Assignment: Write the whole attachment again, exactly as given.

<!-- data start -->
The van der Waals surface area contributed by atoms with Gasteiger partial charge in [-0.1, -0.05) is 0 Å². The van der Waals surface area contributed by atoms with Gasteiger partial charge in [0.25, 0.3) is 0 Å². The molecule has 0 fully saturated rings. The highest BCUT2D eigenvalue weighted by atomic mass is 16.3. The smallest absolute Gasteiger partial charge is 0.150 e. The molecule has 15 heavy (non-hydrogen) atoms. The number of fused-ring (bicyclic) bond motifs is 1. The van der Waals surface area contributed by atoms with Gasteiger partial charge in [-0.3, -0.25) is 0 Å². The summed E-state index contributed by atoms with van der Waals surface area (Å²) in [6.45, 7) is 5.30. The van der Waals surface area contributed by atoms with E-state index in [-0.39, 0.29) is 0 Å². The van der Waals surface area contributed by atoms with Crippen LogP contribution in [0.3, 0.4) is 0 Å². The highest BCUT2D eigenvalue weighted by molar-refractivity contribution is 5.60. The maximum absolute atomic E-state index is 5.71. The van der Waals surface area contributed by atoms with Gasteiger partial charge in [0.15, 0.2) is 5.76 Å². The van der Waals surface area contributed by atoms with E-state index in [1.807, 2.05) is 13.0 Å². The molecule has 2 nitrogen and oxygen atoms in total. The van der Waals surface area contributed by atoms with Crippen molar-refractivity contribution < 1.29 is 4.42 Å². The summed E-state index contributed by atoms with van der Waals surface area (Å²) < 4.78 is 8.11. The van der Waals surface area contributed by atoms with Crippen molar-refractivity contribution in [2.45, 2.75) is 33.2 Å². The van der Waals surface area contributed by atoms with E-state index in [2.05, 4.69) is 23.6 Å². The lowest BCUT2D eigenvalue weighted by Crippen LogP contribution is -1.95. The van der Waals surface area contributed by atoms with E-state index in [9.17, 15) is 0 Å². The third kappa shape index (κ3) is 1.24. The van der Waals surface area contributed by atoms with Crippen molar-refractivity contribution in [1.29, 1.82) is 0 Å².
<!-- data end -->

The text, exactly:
The van der Waals surface area contributed by atoms with Gasteiger partial charge in [-0.1, -0.05) is 0 Å². The van der Waals surface area contributed by atoms with Gasteiger partial charge in [0.25, 0.3) is 0 Å². The molecule has 0 fully saturated rings. The highest BCUT2D eigenvalue weighted by atomic mass is 16.3. The smallest absolute Gasteiger partial charge is 0.150 e. The molecule has 15 heavy (non-hydrogen) atoms. The number of fused-ring (bicyclic) bond motifs is 1. The van der Waals surface area contributed by atoms with Gasteiger partial charge in [-0.3, -0.25) is 0 Å². The summed E-state index contributed by atoms with van der Waals surface area (Å²) in [6.45, 7) is 5.30. The van der Waals surface area contributed by atoms with E-state index in [-0.39, 0.29) is 0 Å². The van der Waals surface area contributed by atoms with Crippen LogP contribution in [0.3, 0.4) is 0 Å². The highest BCUT2D eigenvalue weighted by molar-refractivity contribution is 5.60. The maximum absolute atomic E-state index is 5.71. The van der Waals surface area contributed by atoms with Gasteiger partial charge in [0.15, 0.2) is 5.76 Å². The van der Waals surface area contributed by atoms with E-state index in [1.807, 2.05) is 13.0 Å². The molecule has 2 nitrogen and oxygen atoms in total. The van der Waals surface area contributed by atoms with Crippen molar-refractivity contribution < 1.29 is 4.42 Å². The summed E-state index contributed by atoms with van der Waals surface area (Å²) < 4.78 is 8.11. The van der Waals surface area contributed by atoms with Crippen molar-refractivity contribution in [2.45, 2.75) is 33.2 Å². The van der Waals surface area contributed by atoms with E-state index in [2.05, 4.69) is 23.6 Å². The lowest BCUT2D eigenvalue weighted by Crippen LogP contribution is -1.95. The van der Waals surface area contributed by atoms with E-state index in [9.17, 15) is 0 Å². The third kappa shape index (κ3) is 1.24. The van der Waals surface area contributed by atoms with Crippen molar-refractivity contribution in [1.29, 1.82) is 0 Å².